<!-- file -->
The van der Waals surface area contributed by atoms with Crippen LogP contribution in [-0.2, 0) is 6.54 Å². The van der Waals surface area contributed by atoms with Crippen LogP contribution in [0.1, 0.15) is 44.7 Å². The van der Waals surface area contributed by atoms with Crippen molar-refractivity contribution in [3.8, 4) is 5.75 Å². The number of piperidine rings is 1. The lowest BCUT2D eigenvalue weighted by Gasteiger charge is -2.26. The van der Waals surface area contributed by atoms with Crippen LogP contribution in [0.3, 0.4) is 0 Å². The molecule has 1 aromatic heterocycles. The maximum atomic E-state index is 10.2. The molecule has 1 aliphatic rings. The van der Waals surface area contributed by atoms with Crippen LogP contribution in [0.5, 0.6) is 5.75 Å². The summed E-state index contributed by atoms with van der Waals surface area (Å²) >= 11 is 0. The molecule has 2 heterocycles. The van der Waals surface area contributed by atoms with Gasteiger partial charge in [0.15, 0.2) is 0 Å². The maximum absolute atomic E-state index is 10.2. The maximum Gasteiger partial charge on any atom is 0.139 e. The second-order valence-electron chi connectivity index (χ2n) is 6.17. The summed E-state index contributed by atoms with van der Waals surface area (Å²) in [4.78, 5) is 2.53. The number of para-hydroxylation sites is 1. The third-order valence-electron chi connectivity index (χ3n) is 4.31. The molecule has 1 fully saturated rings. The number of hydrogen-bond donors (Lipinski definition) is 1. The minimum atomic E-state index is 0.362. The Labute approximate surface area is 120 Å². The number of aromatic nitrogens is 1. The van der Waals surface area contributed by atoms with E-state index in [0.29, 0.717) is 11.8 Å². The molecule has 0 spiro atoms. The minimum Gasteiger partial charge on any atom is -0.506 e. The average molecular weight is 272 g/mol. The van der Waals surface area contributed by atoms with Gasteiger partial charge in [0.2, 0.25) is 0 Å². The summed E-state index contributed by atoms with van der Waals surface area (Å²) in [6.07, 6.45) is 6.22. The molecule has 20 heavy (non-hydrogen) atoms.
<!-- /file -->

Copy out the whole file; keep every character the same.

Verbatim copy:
The van der Waals surface area contributed by atoms with Crippen LogP contribution in [-0.2, 0) is 6.54 Å². The van der Waals surface area contributed by atoms with Crippen LogP contribution in [0.1, 0.15) is 44.7 Å². The van der Waals surface area contributed by atoms with Crippen molar-refractivity contribution in [3.8, 4) is 5.75 Å². The number of piperidine rings is 1. The lowest BCUT2D eigenvalue weighted by Gasteiger charge is -2.26. The van der Waals surface area contributed by atoms with Crippen LogP contribution in [0.3, 0.4) is 0 Å². The molecule has 1 aromatic heterocycles. The maximum atomic E-state index is 10.2. The molecule has 1 aliphatic rings. The van der Waals surface area contributed by atoms with Crippen LogP contribution in [0.5, 0.6) is 5.75 Å². The summed E-state index contributed by atoms with van der Waals surface area (Å²) >= 11 is 0. The molecule has 2 heterocycles. The van der Waals surface area contributed by atoms with Gasteiger partial charge in [0.15, 0.2) is 0 Å². The maximum absolute atomic E-state index is 10.2. The maximum Gasteiger partial charge on any atom is 0.139 e. The second-order valence-electron chi connectivity index (χ2n) is 6.17. The summed E-state index contributed by atoms with van der Waals surface area (Å²) in [4.78, 5) is 2.53. The number of para-hydroxylation sites is 1. The third-order valence-electron chi connectivity index (χ3n) is 4.31. The molecule has 1 fully saturated rings. The number of hydrogen-bond donors (Lipinski definition) is 1. The minimum atomic E-state index is 0.362. The Labute approximate surface area is 120 Å². The number of aromatic nitrogens is 1. The van der Waals surface area contributed by atoms with E-state index in [0.29, 0.717) is 11.8 Å². The molecule has 0 spiro atoms. The minimum Gasteiger partial charge on any atom is -0.506 e. The average molecular weight is 272 g/mol. The van der Waals surface area contributed by atoms with Gasteiger partial charge in [0.2, 0.25) is 0 Å². The summed E-state index contributed by atoms with van der Waals surface area (Å²) in [6.07, 6.45) is 6.22. The molecule has 20 heavy (non-hydrogen) atoms.